Mesothelioma Common Questions
What is Mesothelioma? What is the difference between pleural mesothelioma and peritoneal mesothelioma?
Malignant mesothelioma is a disease in which a cancerous tumor grows on the mesothelium - the sac lining the internal body cavities. The specific type of mesothelioma is named for the tissue where the cancer started. Pleural mesothelioma starts in the chest, in the pleura that surrounds the lungs. It makes up about 70% of mesothelioma cases. Peritoneal mesothelioma starts in the lining of the abdominal cavity.
Although sometimes referred to as "asbestos lung cancer", mesothelioma is not the same as lung cancer. Lung cancers occur inside the lung itself; mesothelioma occurs in the lining of the lung. Mesothelioma is rare, striking fewer than 3000 Americans per year.
How do you get malignant mesothelioma?
Mesothelioma is caused by asbestos exposure. Asbestos, once regarded as a miracle mineral, was popular due its lightweight but tough characteristics as well as for its heat-resistant properties. This naturally occurring mineral was used in many commercial and consumer products, from construction materials such as cement, roofing shingles and insulation, to consumer and industrial applications such as hair dryers, automobile brake pads and pipe insulation.
Most people with malignant mesothelioma worked on jobs where they breathed asbestos. Others were exposed to asbestos in a household environment, often without knowing it.
How much exposure does it take to get the disease? What is the latency period?
Very little exposure can result in mesothelioma. Sometimes people who worked with asbestos for as little as one or two months get mesothelioma. The "latency period" refers to the time between asbestos exposure and diagnosis of the disease. For mesothelioma, the latency period can be decades long, and people exposed in the 1940s, 50s, 60s, and 70s are now being diagnosed.
What are the symptoms of mesothelioma?
Our mesothelioma symptoms page goes into detail about the signs of this cancer. Please note that it is important to seek professional medical advice when trying to diagnose for mesothelioma. The major symptoms include:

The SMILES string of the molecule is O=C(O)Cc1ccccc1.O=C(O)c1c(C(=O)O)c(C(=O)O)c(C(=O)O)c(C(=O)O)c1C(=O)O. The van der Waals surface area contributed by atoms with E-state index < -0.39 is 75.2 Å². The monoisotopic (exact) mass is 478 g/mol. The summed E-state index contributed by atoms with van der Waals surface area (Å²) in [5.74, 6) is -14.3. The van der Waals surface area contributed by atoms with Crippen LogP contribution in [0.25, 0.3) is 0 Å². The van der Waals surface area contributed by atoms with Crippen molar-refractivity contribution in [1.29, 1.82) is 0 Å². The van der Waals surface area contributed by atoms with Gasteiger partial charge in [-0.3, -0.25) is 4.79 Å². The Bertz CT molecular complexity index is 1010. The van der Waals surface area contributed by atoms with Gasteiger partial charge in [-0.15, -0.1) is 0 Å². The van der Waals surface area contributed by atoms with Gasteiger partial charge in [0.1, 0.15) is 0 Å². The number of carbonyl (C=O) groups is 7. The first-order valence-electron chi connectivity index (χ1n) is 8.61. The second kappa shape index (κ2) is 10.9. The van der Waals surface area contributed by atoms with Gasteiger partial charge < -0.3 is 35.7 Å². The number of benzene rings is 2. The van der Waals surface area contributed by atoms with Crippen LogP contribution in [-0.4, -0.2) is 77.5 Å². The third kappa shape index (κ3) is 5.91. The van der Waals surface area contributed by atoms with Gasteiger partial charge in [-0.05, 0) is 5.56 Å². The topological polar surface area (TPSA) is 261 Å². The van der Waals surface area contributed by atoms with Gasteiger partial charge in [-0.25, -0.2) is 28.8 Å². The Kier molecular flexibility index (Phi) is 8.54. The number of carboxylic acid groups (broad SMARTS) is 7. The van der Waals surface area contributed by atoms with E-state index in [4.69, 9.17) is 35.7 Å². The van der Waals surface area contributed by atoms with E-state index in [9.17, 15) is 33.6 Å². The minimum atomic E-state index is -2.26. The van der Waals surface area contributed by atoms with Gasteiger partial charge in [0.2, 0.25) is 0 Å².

* Shortness of breath caused by expanding pleural effusion
* Persistent dry cough
* Night sweats
* Pain under the rib cage
* Swelling or lumps in the abdomen
* Unexpected weight loss
How do doctors treat malignant mesothelioma?
Each patient has an individualized treatment plan which takes into account the type and stage of the cancer as well as the patient's overall health. Traditional mesothelioma treatments include surgery, chemotherapy, radiation or a combination of these.
Is there any promising research or are there promising new drugs for mesothelioma?
Scientists and doctors are engaged in research at various cancer centers all over the United States. Researchers are constantly trying to develop new and more effective drugs as well as new treatment techniques. In the past few years, there have been several major advances in the management of mesothelioma, including more accurate staging, improvements in surgical techniques and postoperative care, new chemotherapy regimens, and new radiotherapy techniques such as intensity-modulated radiation therapy. Some of this research is being conducted through clinical trials, for which you may be eligible.
What should I do if I think I've been exposed to asbestos but don't have mesothelioma?
You probably will not get this rare disease, but you should remain vigilant and get regular check-ups. Let your doctor know about your asbestos exposure.
New Treatment Looks Promising for Mesothelioma Cancer Patients
new cancer treatment is being investigated by researchers at Dartmouth Medical School and Amtek, both of which are located in Hanover, New Hampshire. The new treatment strategy may offer fresh hope to cancer patients who are fighting off tumors that refuse to respond to traditional treatment options.
The new study was recently published in the open access, peer reviewed journal PLoS ONE. Researchers developed the new treatment by employing a combination of two chemical agents to selectively kill tumors while simultaneously protecting healthy cells.
The study builds on previous research that suggests that an enzyme called methylthioadenosine phosphorylase (MTAP) is missing in 30-70% of certain types of cancer. Cancers lacking in this enzyme include: lung cancer, mesothelioma, pancreatic cancer, and T-cell acute lymphoblastic leukemia. Mesothelioma is rare, but attacks the body rapidly. It is not uncommon for the disease to kill within months of being diagnosed.
The study, lead by Dr. Martin Lubin and Adam Lubin of Amtek, builds on this existing knowledge of MTAP. Dr. Lubin's strategy involves giving two drugs to cancer patients. One of the drugs is highly toxic, and can damage both cancer cells and healthy cells.
However, the second drug protects healthy tissues from the toxins in the first drug, effectively allowing doctors to use a much higher concentration of the first drug than was previously possible. Two of the drugs studied are thioguanine and fluorouracil, both of which are already in clinical use. However, due to the toxic side effects, the drugs are only given in very low doses.
The study shows that it is possible to attack tumors that are resistant to low doses of these toxic drugs while protecting healthy tissue. The study was conducted in vitro, and animal studies are now underway. "We hope that successful animal studies will lead to clinical application as soon as possible," Dr. Lubin said.